This was definitely the weakest link for me. I admit I am not the greatest fan of cruise ship shows, but I can appreciate talent even if it's not my taste.
There were shows each evening in the theatre -- they call it the Parisien Lounge, which is appropriate because it is quite compact -- but all except one failed to impress.
The staple evening performance was the Silversea singers, who were limited by the size of the stage. The singing and dancing were amateurish; good sound and light might have helped, but that, too, was very poorly done.
We also had a rather unimpressive songs-from-the-shows male vocalist, a song-and-chat show by David Lawton (the cruise director) and violinist Beverley Davison, whose performance was the exception. She was a terrific player -- her rendition of a train was amazing -- and had a sense of humour to boot.
Daytime enrichment was provided by Alan Nazareth, a former Indian ambassador, who gave lectures on all things Indian -- including Mahatma Ghandi, the Moghuls and Indian religion and politics. His talks were well attended, and I tried a couple but found them very dry.
The most popular place on the ship, by day, was the pool area; once the sun went down, it was The Bar (another rather unimaginatively named room, but at least there's no doubt what goes on in there).
The Bar was always packed before dinner, busy afterwards and empty by about 11:30 p.m. with just a few stalwarts left. It's a shame because that was the time karaoke started, and there were just not enough people to make it work.
The Panorama Lounge is a comfortable place with views out the back, and there's a rather intimate observation lounge at the front of the ship with seating for just 34 people. There are a few books and games, and you can help yourself to tea and coffee. There were also two telescopes, but I could never see anything through them, so I suspect they were just for decoration.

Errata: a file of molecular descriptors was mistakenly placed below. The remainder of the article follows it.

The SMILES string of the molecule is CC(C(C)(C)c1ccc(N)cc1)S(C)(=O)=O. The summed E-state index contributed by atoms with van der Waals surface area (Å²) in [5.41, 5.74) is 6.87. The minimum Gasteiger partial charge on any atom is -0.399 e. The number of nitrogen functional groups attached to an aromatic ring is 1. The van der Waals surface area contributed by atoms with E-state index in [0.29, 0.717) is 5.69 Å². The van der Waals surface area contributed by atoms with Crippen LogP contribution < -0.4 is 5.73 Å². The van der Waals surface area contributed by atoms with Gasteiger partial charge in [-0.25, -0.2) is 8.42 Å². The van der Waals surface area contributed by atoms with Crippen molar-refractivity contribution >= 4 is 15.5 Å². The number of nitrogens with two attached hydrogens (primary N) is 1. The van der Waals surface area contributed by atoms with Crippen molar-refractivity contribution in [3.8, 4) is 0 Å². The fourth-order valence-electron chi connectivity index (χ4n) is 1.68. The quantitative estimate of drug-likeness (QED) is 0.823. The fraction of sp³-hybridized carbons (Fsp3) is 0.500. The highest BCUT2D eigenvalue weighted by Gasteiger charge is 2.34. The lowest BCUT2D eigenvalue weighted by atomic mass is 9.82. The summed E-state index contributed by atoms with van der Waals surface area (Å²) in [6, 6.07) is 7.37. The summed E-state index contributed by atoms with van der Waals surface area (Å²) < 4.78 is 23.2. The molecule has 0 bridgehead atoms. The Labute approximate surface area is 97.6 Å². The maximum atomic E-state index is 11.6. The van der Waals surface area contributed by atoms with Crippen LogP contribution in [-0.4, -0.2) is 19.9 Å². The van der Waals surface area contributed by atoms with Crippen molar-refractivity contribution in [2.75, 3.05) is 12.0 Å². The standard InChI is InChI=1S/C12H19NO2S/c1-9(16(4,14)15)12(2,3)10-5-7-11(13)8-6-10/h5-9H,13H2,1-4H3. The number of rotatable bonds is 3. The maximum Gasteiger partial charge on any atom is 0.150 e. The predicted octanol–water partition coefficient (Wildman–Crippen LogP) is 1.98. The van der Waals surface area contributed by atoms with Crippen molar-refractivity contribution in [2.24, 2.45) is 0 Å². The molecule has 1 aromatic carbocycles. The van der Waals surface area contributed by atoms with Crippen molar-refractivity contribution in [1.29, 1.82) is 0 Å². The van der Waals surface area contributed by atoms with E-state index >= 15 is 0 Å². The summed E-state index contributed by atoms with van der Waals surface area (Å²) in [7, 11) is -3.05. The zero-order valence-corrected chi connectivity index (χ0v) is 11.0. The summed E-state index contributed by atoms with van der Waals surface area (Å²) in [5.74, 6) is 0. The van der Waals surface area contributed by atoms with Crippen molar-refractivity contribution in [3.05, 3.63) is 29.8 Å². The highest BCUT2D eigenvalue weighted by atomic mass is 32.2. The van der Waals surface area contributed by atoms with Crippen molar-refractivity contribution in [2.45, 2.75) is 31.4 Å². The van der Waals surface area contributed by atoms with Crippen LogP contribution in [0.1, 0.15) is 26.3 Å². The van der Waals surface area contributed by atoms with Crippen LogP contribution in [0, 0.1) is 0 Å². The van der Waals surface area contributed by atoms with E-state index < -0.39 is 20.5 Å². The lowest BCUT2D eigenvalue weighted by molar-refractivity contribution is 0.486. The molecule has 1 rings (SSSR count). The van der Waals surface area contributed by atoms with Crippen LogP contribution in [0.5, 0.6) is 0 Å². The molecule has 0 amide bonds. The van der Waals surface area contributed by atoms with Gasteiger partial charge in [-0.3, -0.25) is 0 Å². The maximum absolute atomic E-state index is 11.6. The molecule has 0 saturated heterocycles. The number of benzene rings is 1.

The library is a lovely little room with a selection of books, newspapers and loads of DVD's if you fancy a quiet night in your suite. To the side is a small Internet cafe with six computer terminals. The ship (including the suites) is wired for Wi-Fi, which is so much more convenient if you have your own computer. Pay-as-you-go prices are 50 cents a minute, but the packages are a better value -- 100 minutes for $45, 250 minutes for $85 and 1,000 minutes for $250.
There's a small, rarely used casino -- four gaming tables and 15 slot machines -- and a couple of high-class boutiques: H Stern for jewellery and a general shop that sells all the usual logo wear, perfume, hats, bags and sunglasses -- all with designer names like Gucci, Versace and Seiko.
Deck 6 has a card room, as well as separate reception, concierge and tour desks.
One of the biggest changes on Silver Wind is the spa, which has moved from Deck 7 to Deck 9. It's small, with just four treatment rooms, but there is also a salon where you can get your hair and nails done, as well as separate male and female changing areas, each with a sauna and steam room.
As is usual with Silversea, the spa is run by Steiner. Despite its small size, it offers the full range of therapies, including massages, facials, body wraps and detox programmes.
The bad news for those who like to be rubbed and scrubbed is that prices are steep -- especially for the British, now that the pound is so weak against the dollar. On the plus side, my massage was very good.
A 75-minute stone massage will set you back $210, a 100-minute lime and ginger body scrub costs $178, and a Sole Delight pedicure (where they clean up your feet and paint your nails) is a breathtaking $84. There are special offers if you book more than one treatment at once.
Through the spa, on the port side, there's a small gym with four treadmills, two cycles, two cross-trainers and some weights. The area was used but not over-worked. The fridge with free water was a welcome sight.
There is also a daily fitness schedule with yoga, Pilates and the like -- all free -- but I admit that I managed to give those a miss.
Silver Wind does not ban children, but this is not a ship for kids. There is nothing to keep youngsters amused on sea days, and I suspect many passengers would not be happy to have their tranquillity spoiled by noisy kids.